Deap Valley & Drenge: Queens Social Club, Sheffield

Fucking rock’n’roll bands, there’s just not enough of them in the world, is there?’ – You may be right Lindsey Troy of Deap Valley. You may be correct, but they’re filling up Queens Social Club tonight. Fucking rock’n’roll band number one: Swanton Bombs.

I have a habit of slagging off bands from London and unconditionally praising bands from Sheffield (well, let’s say Yorkshire). Well here I go again. Although I’ll be clear: neither Drenge and Deap Valley pull a beautiful, immaculate flower out of their bums, tumescent with subtly and imagination. Swanton Bombs, although not the strongest band on the bill, try very hard to mix things up a bit, touching upon garage snarl, panic-stricken bloodless funk and wonky sections reminiscent of hit songwriting – they manage heavy helping of each in ‘Who’s Asking’ alone. Sometimes they’re play a great White Stripes track that Meg and Jack never got round to, at other times altrock’s cannibalistic distortion takes hold and they channel that torment. Each song is an (alternative) genre study, or three at once, so uncharitably I could say that there isn’t much music making or breaking going on, but Swanton Bombs at least have the keys to that still shocking rock’n’roll noise like Drenge and Deap Valley, even if style-hopping ne’er an identity make. Unless you’re Bowie. Catch 22 mate.

Deap Valley in a sentence – honeyed drug music. You’ve got songs built on a single incessant riff, in Lindsey Troy a singer of Joplin-esque power and washes of vocal hooks and harmonies. ‘This is our first time in Sheffield!’ Lindsey chipperly tell us; ‘Guess what I’m drinking? Coffee…’ drummer Julie Edwards teases between songs. This is a pop band, and a great one too, without the uncontrolled scree of the blues rock brutalists and swaggering riff after swaggering riff. Deap Valley do just one thing, and we all understand.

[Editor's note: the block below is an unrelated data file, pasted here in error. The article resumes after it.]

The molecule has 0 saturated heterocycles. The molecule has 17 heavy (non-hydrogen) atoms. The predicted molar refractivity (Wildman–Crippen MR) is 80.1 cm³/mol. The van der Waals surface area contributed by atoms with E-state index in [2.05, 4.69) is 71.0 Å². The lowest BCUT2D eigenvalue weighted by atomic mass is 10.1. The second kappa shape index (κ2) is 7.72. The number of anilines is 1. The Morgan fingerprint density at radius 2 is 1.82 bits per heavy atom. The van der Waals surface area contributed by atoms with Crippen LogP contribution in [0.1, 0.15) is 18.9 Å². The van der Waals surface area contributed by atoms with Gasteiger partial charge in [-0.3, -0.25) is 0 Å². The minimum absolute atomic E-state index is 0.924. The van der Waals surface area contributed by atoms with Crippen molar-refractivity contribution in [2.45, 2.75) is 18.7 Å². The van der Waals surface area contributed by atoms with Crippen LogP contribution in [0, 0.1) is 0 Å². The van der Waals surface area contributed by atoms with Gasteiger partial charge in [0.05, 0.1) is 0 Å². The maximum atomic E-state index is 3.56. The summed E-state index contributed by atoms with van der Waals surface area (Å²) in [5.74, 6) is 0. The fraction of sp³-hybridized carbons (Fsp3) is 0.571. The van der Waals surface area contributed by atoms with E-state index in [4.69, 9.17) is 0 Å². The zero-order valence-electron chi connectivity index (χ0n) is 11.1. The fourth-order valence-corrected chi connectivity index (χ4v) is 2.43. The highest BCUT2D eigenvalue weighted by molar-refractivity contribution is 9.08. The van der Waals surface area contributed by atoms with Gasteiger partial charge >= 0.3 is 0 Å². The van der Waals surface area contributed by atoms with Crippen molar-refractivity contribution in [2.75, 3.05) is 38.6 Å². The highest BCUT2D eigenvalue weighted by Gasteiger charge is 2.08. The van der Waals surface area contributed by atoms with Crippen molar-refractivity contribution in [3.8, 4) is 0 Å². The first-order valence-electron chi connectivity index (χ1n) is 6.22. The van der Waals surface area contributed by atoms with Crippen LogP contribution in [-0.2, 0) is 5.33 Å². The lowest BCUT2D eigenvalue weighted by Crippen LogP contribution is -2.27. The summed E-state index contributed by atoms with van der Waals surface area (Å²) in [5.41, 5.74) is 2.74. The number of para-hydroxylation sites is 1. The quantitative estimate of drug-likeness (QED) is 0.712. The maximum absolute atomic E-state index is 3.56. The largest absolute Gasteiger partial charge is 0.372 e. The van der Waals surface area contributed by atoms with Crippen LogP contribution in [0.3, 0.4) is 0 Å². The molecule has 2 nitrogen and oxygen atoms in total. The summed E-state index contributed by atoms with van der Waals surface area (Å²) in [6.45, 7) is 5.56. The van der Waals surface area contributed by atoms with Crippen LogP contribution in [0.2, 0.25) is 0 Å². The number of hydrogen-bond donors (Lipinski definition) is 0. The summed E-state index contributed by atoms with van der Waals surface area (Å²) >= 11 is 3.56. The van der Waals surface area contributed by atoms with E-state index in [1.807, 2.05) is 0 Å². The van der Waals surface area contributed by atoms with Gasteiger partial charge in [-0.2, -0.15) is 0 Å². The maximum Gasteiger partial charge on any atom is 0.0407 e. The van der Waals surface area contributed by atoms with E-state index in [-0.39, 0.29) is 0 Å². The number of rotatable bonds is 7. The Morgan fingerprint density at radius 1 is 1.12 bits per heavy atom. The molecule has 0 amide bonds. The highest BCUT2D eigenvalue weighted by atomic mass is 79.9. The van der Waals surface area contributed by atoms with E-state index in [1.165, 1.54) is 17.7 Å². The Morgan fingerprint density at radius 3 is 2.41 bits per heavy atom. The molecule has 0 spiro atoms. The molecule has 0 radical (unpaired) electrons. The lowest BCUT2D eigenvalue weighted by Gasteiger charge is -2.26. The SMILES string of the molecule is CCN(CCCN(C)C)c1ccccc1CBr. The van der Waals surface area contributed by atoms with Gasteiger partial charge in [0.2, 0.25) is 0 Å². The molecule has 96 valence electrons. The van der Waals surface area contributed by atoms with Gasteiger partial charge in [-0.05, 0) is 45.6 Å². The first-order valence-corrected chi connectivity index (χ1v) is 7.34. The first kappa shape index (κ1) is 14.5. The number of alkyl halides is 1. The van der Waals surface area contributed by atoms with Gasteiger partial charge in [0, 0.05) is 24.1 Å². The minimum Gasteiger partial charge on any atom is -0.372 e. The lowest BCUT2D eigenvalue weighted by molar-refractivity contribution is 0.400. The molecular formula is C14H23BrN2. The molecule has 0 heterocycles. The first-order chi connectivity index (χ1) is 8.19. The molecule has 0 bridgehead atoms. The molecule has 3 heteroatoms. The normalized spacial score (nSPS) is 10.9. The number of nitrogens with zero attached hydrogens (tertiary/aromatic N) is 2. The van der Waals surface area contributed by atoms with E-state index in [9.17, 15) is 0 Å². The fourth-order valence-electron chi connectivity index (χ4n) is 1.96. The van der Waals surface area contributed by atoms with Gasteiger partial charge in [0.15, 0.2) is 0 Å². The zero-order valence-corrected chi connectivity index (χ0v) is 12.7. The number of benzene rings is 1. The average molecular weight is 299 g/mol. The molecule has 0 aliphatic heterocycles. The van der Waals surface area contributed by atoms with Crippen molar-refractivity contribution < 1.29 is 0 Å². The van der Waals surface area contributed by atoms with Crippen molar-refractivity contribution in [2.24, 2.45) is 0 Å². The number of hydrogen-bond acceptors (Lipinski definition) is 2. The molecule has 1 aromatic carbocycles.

I sum Drenge up in a sentence but it’d be a really long one, full of parenthesis, subordinating clauses and sweary hyperbole. One interesting point is that Drenge carry themselves like invention isn’t an issue – they aren’t new or old. Guitar and drums, same as Deap Valley, same as Meg and Jack, but Drenge have studied unpolished to Deap Valley’s studied polish. They roam the stage, bark ‘I’ll make you piss your pants/Ill break you in half’ like a repressed playground nightmare, keep oppressive feedback ringing between songs, sing jilted blues rock, have forays into dysfunctional altpop and finish with an My Bloody Valentine-aping, eardrum-quaking, nervous breakdown. The finale, with the rising chromatics of a Bond tune, sounds like a last ditch shoot-out in a munitions dump, and not the good kind. Drenge do one thing really well, and I couldn’t quite understand it.

Drenge walk off, leaving agonising feedback behind them. If you’ve ever seen Dumb and Dumber, this is The Most Annoying Sound In The World. Brothers Eoin and Rory Loveless are truly living up to their namesake.

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